New technology can rapidly diagnose TB and other important bacterial infections, as well as determine the presence of antibiotic-resistant bacterial strains.
Portable devices that combine microfluidic technology with nuclear magnetic resonance (NMR) testing can rapidly diagnose tuberculosis (TB) and other important bacterial infections, as well as determine the presence of antibiotic-resistant bacterial strains.
“Rapidly identifying the pathogen responsible for an infection and testing for the presence of resistance is critical not only for diagnosis but also for deciding which antibiotics to give a patient,” said Ralph Weissleder, MD, PhD, Director of the Massachusetts General Hospital Center for Systems Biology and Professor of Radiology at Harvard Medical School in Boston.
Dr Weissleder is the senior coauthor of 2 new papers that describe the handheld diagnostic device.
“Standard culture methods for bacteria take days or weeks, especially for Mycobacterium tuberculosis, to complete, and require stringent conditions to prevent contamination,” Dr Weissleder told ConsultantLive. “The NMR device can give accurate results within 2.5 hours and uses an inexpensive, disposable container to prevent contamination.”
The new system is designed to reduce the emergence of treatment-resistant bacterial strains.
Dr Weissleder said, “Since the NMR device can identify the drug-resistant strains in 2.5 hours, patients can be given accurate treatments on the same day, which will help reduce the emergence of these strains.”
Dr Weissleder and colleagues had previously developed portable devices capable of detecting cancer biomarkers in the blood or in very small tissue samples. Target cells or molecules are first labeled with magnetic nanoparticles. The sample is then passed through a micro NMR system capable of detecting and quantifying levels of the target.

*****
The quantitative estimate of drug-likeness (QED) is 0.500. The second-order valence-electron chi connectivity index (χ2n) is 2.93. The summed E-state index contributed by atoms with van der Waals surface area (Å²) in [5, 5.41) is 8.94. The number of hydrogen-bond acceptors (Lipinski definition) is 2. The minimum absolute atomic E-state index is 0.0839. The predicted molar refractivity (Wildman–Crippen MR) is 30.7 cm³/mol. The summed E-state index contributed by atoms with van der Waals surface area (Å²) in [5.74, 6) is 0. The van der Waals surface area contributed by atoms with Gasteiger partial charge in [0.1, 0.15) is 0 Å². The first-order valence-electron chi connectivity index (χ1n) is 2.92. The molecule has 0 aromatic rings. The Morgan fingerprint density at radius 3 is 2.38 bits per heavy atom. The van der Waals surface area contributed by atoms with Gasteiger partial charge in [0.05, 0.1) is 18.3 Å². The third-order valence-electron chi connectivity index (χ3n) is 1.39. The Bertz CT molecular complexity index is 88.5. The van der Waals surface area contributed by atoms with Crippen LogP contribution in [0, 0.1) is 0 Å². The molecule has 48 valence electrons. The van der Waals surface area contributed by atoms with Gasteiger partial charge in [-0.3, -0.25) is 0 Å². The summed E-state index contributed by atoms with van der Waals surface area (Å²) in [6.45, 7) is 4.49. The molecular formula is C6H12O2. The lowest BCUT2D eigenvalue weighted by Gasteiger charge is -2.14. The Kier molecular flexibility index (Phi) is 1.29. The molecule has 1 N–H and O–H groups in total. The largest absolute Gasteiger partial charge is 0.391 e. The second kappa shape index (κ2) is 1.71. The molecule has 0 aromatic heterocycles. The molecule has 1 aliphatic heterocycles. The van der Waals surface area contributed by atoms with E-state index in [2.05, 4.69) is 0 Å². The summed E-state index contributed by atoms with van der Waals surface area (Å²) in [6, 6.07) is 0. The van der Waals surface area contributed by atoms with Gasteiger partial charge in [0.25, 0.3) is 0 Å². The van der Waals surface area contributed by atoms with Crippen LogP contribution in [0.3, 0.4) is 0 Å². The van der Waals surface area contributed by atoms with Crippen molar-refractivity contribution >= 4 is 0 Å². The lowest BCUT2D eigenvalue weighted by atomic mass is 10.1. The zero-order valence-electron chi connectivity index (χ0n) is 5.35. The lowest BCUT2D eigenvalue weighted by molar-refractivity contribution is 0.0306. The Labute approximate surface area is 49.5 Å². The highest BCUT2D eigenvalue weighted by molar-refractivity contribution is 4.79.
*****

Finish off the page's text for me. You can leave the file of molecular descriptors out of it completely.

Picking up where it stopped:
Initial efforts to adapt the system to bacterial diagnosis had trouble finding antibodies-the detection method used in the earlier studies-that would accurately detect the specific bacteria. Instead, Dr Weissleder’s team switched to targeting specific nucleic acid sequences.
Tests of the device on samples from patients known to have TB and from healthy controls identified all positive samples, with no false positives, in less than 3 hours. Dr Weissleder noted that existing diagnostic procedures can miss up to 40% of infected patients.
Results were even stronger for patients infected with both M tuberculosis and HIV, probably because infection with both pathogens leads to high levels of M tuberculosis, Dr Weissleder said. Specialized nucleic acid probes developed by the research team were able to distinguish treatment-resistant bacterial strains.
Dr Weissleder noted that this device requires only a tiny drop of the sample to be tested, which will be helpful in hard-to-obtain specimens, for example, from children or seniors. “We have already tested the device on clinical patient samples and will continue to analyze more samples,” he said. “We are finalizing the automated sample processing component that can isolate the bacteria and nucleic acids from patient samples and will complete it by next month.”
“Nucleic acid amplification tests will continue to be one of the most effective tools in identifying and preventing bacterial infections,” Dr Weissleder noted.
The researchers reported their results in the April 23 issue of Nature Communications and online in the May issue of Nature Nanotechnology.